Coral BeachDon Zietlow, (left) president of Kwik Trip Inc., and Ed Lonergan, CEO of Chiquita Brands International, discuss food safety programs during a question-answer session at the Food Safety Summit in Baltimore.BALTIMORE — The top banana from Chiquita Brands International says the company has found its way back to its roots and is moving forward with a triple bottom line approach that has moved food safety to the forefront.
In his keynote presentation at the annual Food Safety Summit, Ed Lonergan, chief executive officer for the Charlotte, N.C.-multinational company, said Chiquita’s board never meets without Courtney Parker, the company’s senior vice president for quality and food safety, at the table.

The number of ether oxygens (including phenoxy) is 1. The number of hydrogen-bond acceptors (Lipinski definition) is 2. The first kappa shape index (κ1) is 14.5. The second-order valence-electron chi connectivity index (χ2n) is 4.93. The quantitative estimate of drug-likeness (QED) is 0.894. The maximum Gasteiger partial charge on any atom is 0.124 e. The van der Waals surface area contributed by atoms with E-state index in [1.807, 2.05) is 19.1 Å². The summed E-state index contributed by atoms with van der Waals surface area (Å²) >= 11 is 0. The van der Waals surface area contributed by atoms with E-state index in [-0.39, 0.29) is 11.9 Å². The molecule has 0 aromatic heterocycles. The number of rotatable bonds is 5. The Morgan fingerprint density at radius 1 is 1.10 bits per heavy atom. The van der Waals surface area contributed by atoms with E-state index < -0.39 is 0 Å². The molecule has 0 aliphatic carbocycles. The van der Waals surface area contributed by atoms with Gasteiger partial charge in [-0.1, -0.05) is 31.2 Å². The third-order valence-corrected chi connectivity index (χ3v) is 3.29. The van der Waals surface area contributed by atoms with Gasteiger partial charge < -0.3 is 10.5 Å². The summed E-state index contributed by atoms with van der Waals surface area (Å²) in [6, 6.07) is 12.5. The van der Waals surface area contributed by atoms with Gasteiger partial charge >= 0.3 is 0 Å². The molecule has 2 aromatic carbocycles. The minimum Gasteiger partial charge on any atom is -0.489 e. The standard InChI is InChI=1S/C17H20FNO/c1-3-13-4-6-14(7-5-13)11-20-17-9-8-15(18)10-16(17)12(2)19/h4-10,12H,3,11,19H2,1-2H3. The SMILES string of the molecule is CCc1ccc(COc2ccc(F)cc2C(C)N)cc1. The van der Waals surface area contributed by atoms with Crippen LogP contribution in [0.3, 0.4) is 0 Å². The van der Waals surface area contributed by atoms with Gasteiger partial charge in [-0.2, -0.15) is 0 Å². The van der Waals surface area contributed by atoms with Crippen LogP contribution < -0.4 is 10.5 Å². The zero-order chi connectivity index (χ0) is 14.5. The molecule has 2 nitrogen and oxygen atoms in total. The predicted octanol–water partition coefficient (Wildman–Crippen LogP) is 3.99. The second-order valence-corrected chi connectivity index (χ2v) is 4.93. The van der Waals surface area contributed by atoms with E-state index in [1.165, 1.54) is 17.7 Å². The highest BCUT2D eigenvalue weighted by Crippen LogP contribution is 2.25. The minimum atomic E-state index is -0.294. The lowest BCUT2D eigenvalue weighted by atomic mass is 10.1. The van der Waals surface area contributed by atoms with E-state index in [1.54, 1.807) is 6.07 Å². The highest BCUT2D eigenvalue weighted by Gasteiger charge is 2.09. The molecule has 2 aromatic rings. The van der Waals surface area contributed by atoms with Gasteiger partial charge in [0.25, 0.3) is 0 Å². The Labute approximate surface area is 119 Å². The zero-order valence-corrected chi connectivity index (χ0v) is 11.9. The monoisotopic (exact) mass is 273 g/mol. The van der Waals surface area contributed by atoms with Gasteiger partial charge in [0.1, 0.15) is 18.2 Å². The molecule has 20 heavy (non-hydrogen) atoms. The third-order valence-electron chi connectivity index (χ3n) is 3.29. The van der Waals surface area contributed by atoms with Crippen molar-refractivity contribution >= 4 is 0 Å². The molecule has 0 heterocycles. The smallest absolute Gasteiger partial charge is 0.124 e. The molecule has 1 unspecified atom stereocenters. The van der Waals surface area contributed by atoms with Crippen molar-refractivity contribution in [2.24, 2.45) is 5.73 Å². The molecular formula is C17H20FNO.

“Courtney’s team has veto power,” Lonergan said. “Food safety is not a competitive advantage. It’s a fact of business, all of our businesses.”
Lonergan said commitment to food safety requires commitment from top management to integrate it into all levels of business, which he said has returned to its core of bananas and packaged salads.
“Chiquita’s value chain is only as strong as its weakest link,” he said.
The Chiquita food safety staff serves double duty as the company’s quality assurance staff.
Lonergan said it is Chiquita’s food safety staff that clears each field for harvest. If they find a problem, the produce from that field isn’t used — and it isn’t sold to anyone else to use either, Lonergan said.
“Last week we recalled 1,600 boxes of expired (packaged salads) that weren’t even on the shelves any longer because it was the right thing to do,” Lonergan said. “We could have ignored it, but we didn’t. Transparency is important. If you don’t talk to your customers they can become afraid because they aren’t sure what’s going on.”